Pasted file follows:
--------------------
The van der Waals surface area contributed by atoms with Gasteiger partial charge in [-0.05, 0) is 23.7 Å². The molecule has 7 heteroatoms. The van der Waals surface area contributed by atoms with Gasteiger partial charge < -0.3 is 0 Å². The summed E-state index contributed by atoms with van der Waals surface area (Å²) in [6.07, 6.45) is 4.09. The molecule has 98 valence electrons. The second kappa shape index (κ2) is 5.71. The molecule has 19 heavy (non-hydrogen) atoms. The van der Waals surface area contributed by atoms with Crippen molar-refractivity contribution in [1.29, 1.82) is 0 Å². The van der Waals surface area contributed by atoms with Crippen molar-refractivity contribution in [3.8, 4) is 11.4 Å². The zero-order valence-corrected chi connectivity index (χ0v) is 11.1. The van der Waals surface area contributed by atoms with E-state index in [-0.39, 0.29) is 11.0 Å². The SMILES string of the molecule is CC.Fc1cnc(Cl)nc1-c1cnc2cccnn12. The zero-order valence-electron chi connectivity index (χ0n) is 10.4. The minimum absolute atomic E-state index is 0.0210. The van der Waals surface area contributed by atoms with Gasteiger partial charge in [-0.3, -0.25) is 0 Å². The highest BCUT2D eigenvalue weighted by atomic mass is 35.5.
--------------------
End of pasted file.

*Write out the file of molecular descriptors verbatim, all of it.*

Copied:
The van der Waals surface area contributed by atoms with Gasteiger partial charge in [-0.05, 0) is 23.7 Å². The molecule has 7 heteroatoms. The van der Waals surface area contributed by atoms with Gasteiger partial charge < -0.3 is 0 Å². The summed E-state index contributed by atoms with van der Waals surface area (Å²) in [6.07, 6.45) is 4.09. The molecule has 98 valence electrons. The second kappa shape index (κ2) is 5.71. The molecule has 19 heavy (non-hydrogen) atoms. The van der Waals surface area contributed by atoms with Crippen molar-refractivity contribution in [1.29, 1.82) is 0 Å². The van der Waals surface area contributed by atoms with Crippen molar-refractivity contribution in [3.8, 4) is 11.4 Å². The zero-order valence-corrected chi connectivity index (χ0v) is 11.1. The van der Waals surface area contributed by atoms with E-state index in [-0.39, 0.29) is 11.0 Å². The SMILES string of the molecule is CC.Fc1cnc(Cl)nc1-c1cnc2cccnn12. The zero-order valence-electron chi connectivity index (χ0n) is 10.4. The minimum absolute atomic E-state index is 0.0210. The van der Waals surface area contributed by atoms with Gasteiger partial charge in [-0.3, -0.25) is 0 Å². The highest BCUT2D eigenvalue weighted by atomic mass is 35.5.